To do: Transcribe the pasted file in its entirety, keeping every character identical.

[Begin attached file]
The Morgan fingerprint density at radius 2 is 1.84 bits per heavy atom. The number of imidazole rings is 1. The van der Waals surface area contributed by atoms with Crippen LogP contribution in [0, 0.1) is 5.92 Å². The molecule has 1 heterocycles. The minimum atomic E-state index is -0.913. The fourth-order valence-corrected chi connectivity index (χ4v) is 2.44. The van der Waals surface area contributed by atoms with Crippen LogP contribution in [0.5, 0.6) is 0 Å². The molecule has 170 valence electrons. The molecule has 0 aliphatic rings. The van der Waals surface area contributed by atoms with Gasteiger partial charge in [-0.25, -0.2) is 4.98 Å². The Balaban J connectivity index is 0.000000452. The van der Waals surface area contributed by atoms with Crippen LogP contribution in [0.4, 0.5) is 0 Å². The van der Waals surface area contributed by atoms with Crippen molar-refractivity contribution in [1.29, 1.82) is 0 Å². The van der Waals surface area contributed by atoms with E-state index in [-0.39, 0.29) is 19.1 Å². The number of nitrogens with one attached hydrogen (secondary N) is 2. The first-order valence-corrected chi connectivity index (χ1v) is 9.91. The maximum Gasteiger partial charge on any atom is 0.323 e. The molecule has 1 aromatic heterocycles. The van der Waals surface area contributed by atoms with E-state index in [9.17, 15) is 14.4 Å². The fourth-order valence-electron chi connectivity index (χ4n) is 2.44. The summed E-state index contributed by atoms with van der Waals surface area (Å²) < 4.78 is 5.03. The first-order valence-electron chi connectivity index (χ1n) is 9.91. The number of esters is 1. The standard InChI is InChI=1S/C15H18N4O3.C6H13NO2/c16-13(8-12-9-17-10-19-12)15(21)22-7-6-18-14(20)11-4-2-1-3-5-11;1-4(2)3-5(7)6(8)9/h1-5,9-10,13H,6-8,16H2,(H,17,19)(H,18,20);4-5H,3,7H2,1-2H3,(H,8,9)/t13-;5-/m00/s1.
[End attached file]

The Morgan fingerprint density at radius 2 is 1.84 bits per heavy atom. The number of imidazole rings is 1. The van der Waals surface area contributed by atoms with Crippen LogP contribution in [0, 0.1) is 5.92 Å². The molecule has 1 heterocycles. The minimum atomic E-state index is -0.913. The fourth-order valence-corrected chi connectivity index (χ4v) is 2.44. The van der Waals surface area contributed by atoms with Crippen LogP contribution in [0.5, 0.6) is 0 Å². The molecule has 170 valence electrons. The molecule has 0 aliphatic rings. The van der Waals surface area contributed by atoms with Gasteiger partial charge in [-0.25, -0.2) is 4.98 Å². The Balaban J connectivity index is 0.000000452. The van der Waals surface area contributed by atoms with Crippen LogP contribution in [0.4, 0.5) is 0 Å². The van der Waals surface area contributed by atoms with Crippen molar-refractivity contribution in [1.29, 1.82) is 0 Å². The van der Waals surface area contributed by atoms with E-state index in [-0.39, 0.29) is 19.1 Å². The number of nitrogens with one attached hydrogen (secondary N) is 2. The first-order valence-corrected chi connectivity index (χ1v) is 9.91. The maximum Gasteiger partial charge on any atom is 0.323 e. The molecule has 1 aromatic heterocycles. The van der Waals surface area contributed by atoms with E-state index in [9.17, 15) is 14.4 Å². The fourth-order valence-electron chi connectivity index (χ4n) is 2.44. The summed E-state index contributed by atoms with van der Waals surface area (Å²) < 4.78 is 5.03. The first-order valence-electron chi connectivity index (χ1n) is 9.91. The number of esters is 1. The standard InChI is InChI=1S/C15H18N4O3.C6H13NO2/c16-13(8-12-9-17-10-19-12)15(21)22-7-6-18-14(20)11-4-2-1-3-5-11;1-4(2)3-5(7)6(8)9/h1-5,9-10,13H,6-8,16H2,(H,17,19)(H,18,20);4-5H,3,7H2,1-2H3,(H,8,9)/t13-;5-/m00/s1.